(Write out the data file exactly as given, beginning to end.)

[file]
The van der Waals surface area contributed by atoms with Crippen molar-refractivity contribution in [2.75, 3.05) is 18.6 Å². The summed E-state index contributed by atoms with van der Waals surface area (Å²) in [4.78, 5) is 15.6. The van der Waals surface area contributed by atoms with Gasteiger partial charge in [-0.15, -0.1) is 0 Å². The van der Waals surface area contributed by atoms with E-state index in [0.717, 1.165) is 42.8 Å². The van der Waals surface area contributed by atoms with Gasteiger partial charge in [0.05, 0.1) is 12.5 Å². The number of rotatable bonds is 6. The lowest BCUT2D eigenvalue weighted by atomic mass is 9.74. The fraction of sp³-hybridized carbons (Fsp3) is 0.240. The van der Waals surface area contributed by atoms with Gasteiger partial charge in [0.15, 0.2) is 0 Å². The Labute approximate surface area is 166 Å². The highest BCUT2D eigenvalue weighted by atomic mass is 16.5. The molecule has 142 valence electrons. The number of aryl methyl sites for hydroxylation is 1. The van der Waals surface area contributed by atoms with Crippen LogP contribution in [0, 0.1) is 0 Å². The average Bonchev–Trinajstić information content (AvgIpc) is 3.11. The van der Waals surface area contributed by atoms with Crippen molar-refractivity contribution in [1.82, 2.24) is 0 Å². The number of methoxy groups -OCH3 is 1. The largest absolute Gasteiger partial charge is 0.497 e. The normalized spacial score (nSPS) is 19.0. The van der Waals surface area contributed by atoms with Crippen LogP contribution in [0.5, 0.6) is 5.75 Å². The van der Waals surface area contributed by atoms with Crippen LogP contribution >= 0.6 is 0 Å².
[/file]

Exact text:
The van der Waals surface area contributed by atoms with Crippen molar-refractivity contribution in [2.75, 3.05) is 18.6 Å². The summed E-state index contributed by atoms with van der Waals surface area (Å²) in [4.78, 5) is 15.6. The van der Waals surface area contributed by atoms with Gasteiger partial charge in [-0.15, -0.1) is 0 Å². The van der Waals surface area contributed by atoms with E-state index in [0.717, 1.165) is 42.8 Å². The van der Waals surface area contributed by atoms with Gasteiger partial charge in [0.05, 0.1) is 12.5 Å². The number of rotatable bonds is 6. The lowest BCUT2D eigenvalue weighted by atomic mass is 9.74. The fraction of sp³-hybridized carbons (Fsp3) is 0.240. The van der Waals surface area contributed by atoms with Gasteiger partial charge in [0.15, 0.2) is 0 Å². The Labute approximate surface area is 166 Å². The highest BCUT2D eigenvalue weighted by atomic mass is 16.5. The molecule has 142 valence electrons. The number of aryl methyl sites for hydroxylation is 1. The van der Waals surface area contributed by atoms with Crippen LogP contribution in [0, 0.1) is 0 Å². The average Bonchev–Trinajstić information content (AvgIpc) is 3.11. The van der Waals surface area contributed by atoms with Crippen molar-refractivity contribution in [1.82, 2.24) is 0 Å². The number of methoxy groups -OCH3 is 1. The largest absolute Gasteiger partial charge is 0.497 e. The normalized spacial score (nSPS) is 19.0. The van der Waals surface area contributed by atoms with Crippen LogP contribution in [0.5, 0.6) is 5.75 Å². The van der Waals surface area contributed by atoms with Crippen LogP contribution >= 0.6 is 0 Å².